Always backup all your files to a cloud hosted solution and regularly back these up on normal HDDs. Then store these in separate places.
I’m always running Google Drive, which hosts all the files I use. It’s cheap and you’re an idiot if you don’t use this or a similar solution.
Stop sending attachments and simplify file-sharing.
If people are still attaching files to emails in a year or two, I may have to start a foundation against this.
Use the link-sharing capabilities of your cloud-hosting app (Drive or Dropbox) to share files to people. The best thing about it is that if you link to a folder, or to a specific file, it’ll update when you move it around or add files in there.
PS: If you want real street cred, train yourself to embed links in your text, instead of pasting it in your emails or writing. “cmd + K” is the shortcut.
You will become a much better communicator when you learn to use the power of screenshots or short videos to explain something We’ve tried a bunch of apps and Jumpshare is the best. It allows you to take quick screenshots with “cmd + 5” or videos with “cmd + 6” to explain things. When you pair this up with only sharing files with links, you’ll be a smooth operator.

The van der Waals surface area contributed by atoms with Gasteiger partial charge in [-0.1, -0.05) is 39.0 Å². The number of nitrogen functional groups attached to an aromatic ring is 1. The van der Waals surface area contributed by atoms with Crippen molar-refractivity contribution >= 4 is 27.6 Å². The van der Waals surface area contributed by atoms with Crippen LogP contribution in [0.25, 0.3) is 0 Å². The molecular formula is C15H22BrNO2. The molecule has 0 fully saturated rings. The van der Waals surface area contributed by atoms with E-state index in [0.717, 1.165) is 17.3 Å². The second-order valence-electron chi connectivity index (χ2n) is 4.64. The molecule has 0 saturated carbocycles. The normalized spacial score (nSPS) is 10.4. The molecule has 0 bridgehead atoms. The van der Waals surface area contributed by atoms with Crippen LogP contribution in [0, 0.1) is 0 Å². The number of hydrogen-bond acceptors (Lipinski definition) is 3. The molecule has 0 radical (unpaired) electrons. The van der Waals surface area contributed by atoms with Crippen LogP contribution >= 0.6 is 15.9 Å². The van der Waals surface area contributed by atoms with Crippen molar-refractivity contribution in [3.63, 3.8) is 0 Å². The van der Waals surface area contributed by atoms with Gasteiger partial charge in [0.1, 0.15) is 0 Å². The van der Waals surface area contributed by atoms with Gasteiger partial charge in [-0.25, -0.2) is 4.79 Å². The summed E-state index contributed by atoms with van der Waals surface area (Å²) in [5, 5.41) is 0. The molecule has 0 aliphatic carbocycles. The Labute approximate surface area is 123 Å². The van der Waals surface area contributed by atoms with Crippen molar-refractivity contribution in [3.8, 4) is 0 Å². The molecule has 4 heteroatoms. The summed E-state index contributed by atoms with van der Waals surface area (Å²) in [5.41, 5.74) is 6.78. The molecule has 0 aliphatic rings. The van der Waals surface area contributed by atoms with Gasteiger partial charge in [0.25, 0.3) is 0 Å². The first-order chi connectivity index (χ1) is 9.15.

Take OSX’s Spotlight to the next level by installing Alfred. Then learn all the shortcuts.
I ask Alfred a bunch of queries every day, including:
– # USD to # EUR
For currency conversion rates.
– Define x
For word definitions or thesaurus queries.
– “space” filename
To quickly find items on my computer.
Create peace of mind
This is a cross-app piece of advice. Train yourself to become non-reactive. I understand that email and chat (Whatsapp / Slack / FB messenger / Fleep) are a necessary part of life and business, but you need to stop these from disrupting your attention span.
– On your phone, turn on the “do not disturb” feature. This’ll turn off any buzzing or noises, and sends callers straight to voicemail. On iOS, you can configure selected favorite contacts who are able to get through.
– Turn off notifications for all applications except those required. For me, this is Fleep and iMessage. They never buzz, though.
– On OSX, disable all notifications. Badges are the hovering “2 new notification” messages that make it unable for you to finish a coherent thought. And the slide-ins are terrible too.